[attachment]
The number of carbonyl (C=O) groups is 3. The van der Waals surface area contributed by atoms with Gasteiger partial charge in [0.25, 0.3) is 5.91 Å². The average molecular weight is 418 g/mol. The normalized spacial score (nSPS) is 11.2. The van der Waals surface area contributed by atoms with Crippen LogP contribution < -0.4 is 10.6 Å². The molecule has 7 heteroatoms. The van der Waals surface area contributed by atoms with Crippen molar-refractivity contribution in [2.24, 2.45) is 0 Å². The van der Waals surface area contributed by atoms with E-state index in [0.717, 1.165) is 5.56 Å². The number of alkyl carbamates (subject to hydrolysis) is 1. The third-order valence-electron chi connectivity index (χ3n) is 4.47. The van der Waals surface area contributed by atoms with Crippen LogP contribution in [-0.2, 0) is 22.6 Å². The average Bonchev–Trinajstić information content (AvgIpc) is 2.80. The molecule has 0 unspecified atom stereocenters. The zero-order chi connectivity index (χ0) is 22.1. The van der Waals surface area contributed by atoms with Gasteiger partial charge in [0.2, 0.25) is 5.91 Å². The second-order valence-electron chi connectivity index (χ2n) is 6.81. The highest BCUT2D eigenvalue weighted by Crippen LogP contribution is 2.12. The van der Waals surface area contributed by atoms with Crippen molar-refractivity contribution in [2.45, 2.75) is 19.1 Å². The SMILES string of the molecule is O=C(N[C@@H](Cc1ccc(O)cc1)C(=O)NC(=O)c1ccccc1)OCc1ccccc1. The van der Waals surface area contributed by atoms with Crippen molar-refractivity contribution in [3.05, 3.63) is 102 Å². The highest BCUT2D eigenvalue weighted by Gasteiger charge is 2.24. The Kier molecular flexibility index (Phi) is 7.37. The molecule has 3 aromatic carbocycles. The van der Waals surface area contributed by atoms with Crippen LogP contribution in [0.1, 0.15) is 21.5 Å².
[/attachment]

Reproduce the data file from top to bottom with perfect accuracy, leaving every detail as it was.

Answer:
The number of carbonyl (C=O) groups is 3. The van der Waals surface area contributed by atoms with Gasteiger partial charge in [0.25, 0.3) is 5.91 Å². The average molecular weight is 418 g/mol. The normalized spacial score (nSPS) is 11.2. The van der Waals surface area contributed by atoms with Crippen LogP contribution < -0.4 is 10.6 Å². The molecule has 7 heteroatoms. The van der Waals surface area contributed by atoms with Crippen molar-refractivity contribution in [2.24, 2.45) is 0 Å². The van der Waals surface area contributed by atoms with E-state index in [0.717, 1.165) is 5.56 Å². The number of alkyl carbamates (subject to hydrolysis) is 1. The third-order valence-electron chi connectivity index (χ3n) is 4.47. The van der Waals surface area contributed by atoms with Crippen LogP contribution in [-0.2, 0) is 22.6 Å². The average Bonchev–Trinajstić information content (AvgIpc) is 2.80. The molecule has 0 unspecified atom stereocenters. The zero-order chi connectivity index (χ0) is 22.1. The van der Waals surface area contributed by atoms with Gasteiger partial charge in [0.2, 0.25) is 5.91 Å². The second-order valence-electron chi connectivity index (χ2n) is 6.81. The highest BCUT2D eigenvalue weighted by Crippen LogP contribution is 2.12. The van der Waals surface area contributed by atoms with Crippen molar-refractivity contribution in [2.45, 2.75) is 19.1 Å². The SMILES string of the molecule is O=C(N[C@@H](Cc1ccc(O)cc1)C(=O)NC(=O)c1ccccc1)OCc1ccccc1. The van der Waals surface area contributed by atoms with Crippen molar-refractivity contribution in [3.05, 3.63) is 102 Å². The highest BCUT2D eigenvalue weighted by Gasteiger charge is 2.24. The Kier molecular flexibility index (Phi) is 7.37. The molecule has 3 aromatic carbocycles. The van der Waals surface area contributed by atoms with Crippen LogP contribution in [0.1, 0.15) is 21.5 Å².